The Obama White House said Tuesday it will not oppose a GOP-led House plan to raise the national debt ceiling for 90 days. Many firebrand fiscal conservatives, too, appear willing to go along. But the plan carries risks for both parties.
J. Scott Applewhite/AP/File
Democrats and Republicans appear ready to postpone a fight over raising the national debt ceiling, currently slated for late February, averting until at least mid-May a struggle with potentially calamitous economic implications until the spring.
But what top lawmakers decide about how exactly to go about doing so looks to make the next 90 days pivotal for both parties.
For Democrats, how to achieve a short-term increase matters greatly for President Obama’s second-term agenda, which could be bogged down in months of fiscal combat. For the Republican majority in the House, the outcome of their debt ceiling gambit could lead to bitter infighting if conservative lawmakers feel betrayed again by GOP leadership.
House Republicans want to force Senate Democrats to produce a budget – an effort to make them politically own the government's large deficits. To do that, Republicans are attaching “no budget, no pay” legislation to a temporary suspension of the debt ceiling. Under the GOP proposal, both chambers would have until April 15 to produce a budget resolution. If a chamber didn't get the job done by then, its members would forgo pay until a budget passes or the congressional term ends, whichever comes first. The debt limit would be suspended for a month longer, until May 15.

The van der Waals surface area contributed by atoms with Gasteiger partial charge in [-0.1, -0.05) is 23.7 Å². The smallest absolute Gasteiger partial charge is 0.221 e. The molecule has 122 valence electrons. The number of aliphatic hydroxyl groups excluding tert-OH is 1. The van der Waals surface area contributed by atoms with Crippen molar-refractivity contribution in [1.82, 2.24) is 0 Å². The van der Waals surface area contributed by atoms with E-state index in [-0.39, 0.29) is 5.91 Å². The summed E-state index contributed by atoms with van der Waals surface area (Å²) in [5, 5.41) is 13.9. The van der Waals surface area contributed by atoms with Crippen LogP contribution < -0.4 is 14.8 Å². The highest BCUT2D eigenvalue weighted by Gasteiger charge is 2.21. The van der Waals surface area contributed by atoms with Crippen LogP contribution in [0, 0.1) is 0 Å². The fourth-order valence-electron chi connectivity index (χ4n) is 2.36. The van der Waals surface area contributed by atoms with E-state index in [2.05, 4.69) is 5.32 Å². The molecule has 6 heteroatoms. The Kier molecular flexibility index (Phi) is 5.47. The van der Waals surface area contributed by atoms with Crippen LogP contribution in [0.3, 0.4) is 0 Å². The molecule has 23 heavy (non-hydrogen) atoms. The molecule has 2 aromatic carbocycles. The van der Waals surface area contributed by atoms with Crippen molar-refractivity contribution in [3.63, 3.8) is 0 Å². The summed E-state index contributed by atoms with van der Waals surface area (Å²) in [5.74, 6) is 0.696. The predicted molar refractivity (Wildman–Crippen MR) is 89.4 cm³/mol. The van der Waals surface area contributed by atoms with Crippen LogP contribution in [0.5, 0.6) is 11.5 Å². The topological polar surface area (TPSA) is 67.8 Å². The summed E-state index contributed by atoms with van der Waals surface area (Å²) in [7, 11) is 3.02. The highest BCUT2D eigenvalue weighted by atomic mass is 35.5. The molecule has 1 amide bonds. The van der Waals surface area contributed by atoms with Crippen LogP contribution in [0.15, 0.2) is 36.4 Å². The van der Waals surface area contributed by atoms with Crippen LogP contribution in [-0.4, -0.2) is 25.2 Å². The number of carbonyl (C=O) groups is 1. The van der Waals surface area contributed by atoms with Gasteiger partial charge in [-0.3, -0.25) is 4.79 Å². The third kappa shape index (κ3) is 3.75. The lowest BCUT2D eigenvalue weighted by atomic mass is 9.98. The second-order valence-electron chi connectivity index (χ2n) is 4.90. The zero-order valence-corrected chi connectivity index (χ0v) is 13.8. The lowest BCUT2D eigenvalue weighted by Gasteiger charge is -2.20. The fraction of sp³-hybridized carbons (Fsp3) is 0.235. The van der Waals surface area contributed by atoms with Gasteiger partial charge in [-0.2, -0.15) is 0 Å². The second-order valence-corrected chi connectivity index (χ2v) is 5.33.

The House is expected to pass the measure on Wednesday.
House Democrats have been longing to dispense with the so-called Boehner Rule, named after House Speaker John Boehner of Ohio, which calls for $1 in spending cuts for $1 in new lending authority. The GOP’s three-month plan does just that. Democratic leaders and the White House hailed it as lifting “the immediate threat of default" and as an indication "that congressional Republicans have backed off an insistence on holding the nation’s economy hostage to extract drastic cuts” to government programs.
The Obama administration said Tuesday it “would not oppose” a short-term handling of the federal debt ceiling. That puts Senate Democrats in a tough spot: They’ve skipped a budget each of the past three years so as to shield vulnerable members from tough votes on spending priorities. Sen. Charles Schumer (D) of New York recently said Democrats were planning to draft a budget this year, but neither majority leader Harry Reid of Nevada nor Senate Budget Committee Chairwoman Patty Murray (D) of Washington has made a similar commitment.